My meager justification for another blog . . .
What did Socrates consider to be his mission as a philosopher?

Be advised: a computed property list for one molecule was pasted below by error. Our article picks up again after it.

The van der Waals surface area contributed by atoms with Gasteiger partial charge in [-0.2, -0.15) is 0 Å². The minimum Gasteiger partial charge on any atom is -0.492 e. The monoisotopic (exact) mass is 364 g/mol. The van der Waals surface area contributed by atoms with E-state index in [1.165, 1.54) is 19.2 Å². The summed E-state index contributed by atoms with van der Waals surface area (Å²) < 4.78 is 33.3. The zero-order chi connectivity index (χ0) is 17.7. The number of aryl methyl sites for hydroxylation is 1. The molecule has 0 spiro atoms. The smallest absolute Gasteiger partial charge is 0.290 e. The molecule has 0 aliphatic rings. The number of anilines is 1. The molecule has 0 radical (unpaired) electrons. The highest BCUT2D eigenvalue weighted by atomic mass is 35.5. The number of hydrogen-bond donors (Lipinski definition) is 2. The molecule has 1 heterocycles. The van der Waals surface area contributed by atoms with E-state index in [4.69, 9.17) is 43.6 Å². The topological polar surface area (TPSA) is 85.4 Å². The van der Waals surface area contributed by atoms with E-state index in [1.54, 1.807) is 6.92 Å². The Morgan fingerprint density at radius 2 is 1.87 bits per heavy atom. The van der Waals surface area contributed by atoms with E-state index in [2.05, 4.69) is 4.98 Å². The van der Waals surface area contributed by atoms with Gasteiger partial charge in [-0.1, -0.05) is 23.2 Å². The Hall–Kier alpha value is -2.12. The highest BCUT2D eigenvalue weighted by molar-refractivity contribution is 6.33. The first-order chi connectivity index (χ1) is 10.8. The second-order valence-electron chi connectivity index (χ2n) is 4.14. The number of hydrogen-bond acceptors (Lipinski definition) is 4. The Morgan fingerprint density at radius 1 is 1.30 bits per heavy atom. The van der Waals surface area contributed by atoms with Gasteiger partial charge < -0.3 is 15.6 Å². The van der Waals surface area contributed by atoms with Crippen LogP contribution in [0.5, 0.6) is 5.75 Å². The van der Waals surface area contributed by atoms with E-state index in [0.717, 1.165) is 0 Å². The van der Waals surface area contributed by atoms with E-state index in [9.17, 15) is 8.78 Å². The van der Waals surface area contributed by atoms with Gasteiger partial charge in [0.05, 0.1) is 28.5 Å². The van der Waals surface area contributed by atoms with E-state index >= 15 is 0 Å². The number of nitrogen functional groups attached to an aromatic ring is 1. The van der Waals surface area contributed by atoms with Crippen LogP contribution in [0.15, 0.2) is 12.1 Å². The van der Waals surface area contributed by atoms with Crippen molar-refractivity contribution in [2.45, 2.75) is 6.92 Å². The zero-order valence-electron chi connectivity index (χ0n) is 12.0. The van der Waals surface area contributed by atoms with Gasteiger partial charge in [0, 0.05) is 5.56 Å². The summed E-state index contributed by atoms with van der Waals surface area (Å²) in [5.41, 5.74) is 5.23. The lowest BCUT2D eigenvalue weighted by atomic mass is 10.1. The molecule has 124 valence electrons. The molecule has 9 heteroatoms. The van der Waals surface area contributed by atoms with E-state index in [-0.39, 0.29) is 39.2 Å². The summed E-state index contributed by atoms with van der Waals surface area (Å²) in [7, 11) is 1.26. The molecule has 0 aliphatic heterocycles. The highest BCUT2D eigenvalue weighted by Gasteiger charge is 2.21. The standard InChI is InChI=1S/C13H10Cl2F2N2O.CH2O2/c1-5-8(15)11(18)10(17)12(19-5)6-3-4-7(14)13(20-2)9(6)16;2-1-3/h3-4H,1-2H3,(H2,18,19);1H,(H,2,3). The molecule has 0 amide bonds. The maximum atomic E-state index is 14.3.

In his book, Solomon comments that Socrates sought the most important thing in life—living well, as opposed to living some kind of vacuous and unexamined existence (4). In addition, Socrates insisted that adhering to one’s standards was just as critical as the standards themselves, for continuity in what is right (when one knows what is right) maintains the very standards and precepts that person has deemed worthy and just. This is why Socrates denied escape from death when it was openly offered to him. Socrates maintained that if one were to ever enact change, said change must ensue arguments of logic. He advocated submission to authorities on these grounds, knowing that a rebellion brought about by haste or emotion would bring about much chaos and little, if any, resolve (7). Understandably, Socrates solidified his mission in the face of his own mortality. Solomon writes that he understood that the willingness to die for some thing or idea gave a person “considerable advantage” when paired with someone “for whom life is everything” (9). In the given dialogue, Socrates says, “’I am the kind of man who listens only to the argument that on reflection seems best to me. I cannot, now that this fate has come upon me, discard the arguments I used; they seem to me much the same.”’ (5). Socrates believed the same and so, when presented with an opportunity to avoid his own death, acted according to the standards he maintained before his conviction. Solomon also tells us that Socrates broke the mold of the pomposity and egoism, never aligning with the men who, standing on their own egos, considered themselves to be great thinkers (1). Arguably, when one considers himself to be great, he can quite easily become blind to his own failings. Socrates rejected pomp and pretense and very readily accepted his own limitations, knowing that humility was the only true gateway by which one could access a serious philosophy. As such, he was dejected and humiliated by many of his era, and was considered to be bothersome and unrealistic. His mission, therefore, was a combination of ‘living well’ (adhering to an intricate and well-considered worldview) and exuding the type of genteel humility, openness, and innocent inquisitiveness (even in light of an abject society), which engenders questions and permits answers.